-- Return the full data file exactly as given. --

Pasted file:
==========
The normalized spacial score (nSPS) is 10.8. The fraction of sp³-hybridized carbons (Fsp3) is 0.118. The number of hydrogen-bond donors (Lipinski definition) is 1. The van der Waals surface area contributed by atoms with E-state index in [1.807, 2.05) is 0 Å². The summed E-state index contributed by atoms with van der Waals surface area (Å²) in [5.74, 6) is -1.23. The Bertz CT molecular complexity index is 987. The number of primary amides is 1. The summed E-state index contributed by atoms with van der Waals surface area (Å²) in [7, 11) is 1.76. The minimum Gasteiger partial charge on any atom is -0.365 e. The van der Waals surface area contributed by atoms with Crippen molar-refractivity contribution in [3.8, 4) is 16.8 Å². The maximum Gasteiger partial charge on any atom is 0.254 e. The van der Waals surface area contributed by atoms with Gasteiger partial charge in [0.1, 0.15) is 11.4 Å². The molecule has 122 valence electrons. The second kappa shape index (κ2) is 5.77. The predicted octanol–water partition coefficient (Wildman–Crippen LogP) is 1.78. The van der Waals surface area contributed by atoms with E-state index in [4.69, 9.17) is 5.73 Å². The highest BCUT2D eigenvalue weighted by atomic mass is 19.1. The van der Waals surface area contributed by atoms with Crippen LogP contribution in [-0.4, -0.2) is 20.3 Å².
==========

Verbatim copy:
The normalized spacial score (nSPS) is 10.8. The fraction of sp³-hybridized carbons (Fsp3) is 0.118. The number of hydrogen-bond donors (Lipinski definition) is 1. The van der Waals surface area contributed by atoms with E-state index in [1.807, 2.05) is 0 Å². The summed E-state index contributed by atoms with van der Waals surface area (Å²) in [5.74, 6) is -1.23. The Bertz CT molecular complexity index is 987. The number of primary amides is 1. The summed E-state index contributed by atoms with van der Waals surface area (Å²) in [7, 11) is 1.76. The minimum Gasteiger partial charge on any atom is -0.365 e. The van der Waals surface area contributed by atoms with Crippen molar-refractivity contribution in [3.8, 4) is 16.8 Å². The maximum Gasteiger partial charge on any atom is 0.254 e. The van der Waals surface area contributed by atoms with Gasteiger partial charge in [0.1, 0.15) is 11.4 Å². The molecule has 122 valence electrons. The second kappa shape index (κ2) is 5.77. The predicted octanol–water partition coefficient (Wildman–Crippen LogP) is 1.78. The van der Waals surface area contributed by atoms with E-state index in [4.69, 9.17) is 5.73 Å². The highest BCUT2D eigenvalue weighted by atomic mass is 19.1. The van der Waals surface area contributed by atoms with Crippen LogP contribution in [-0.4, -0.2) is 20.3 Å².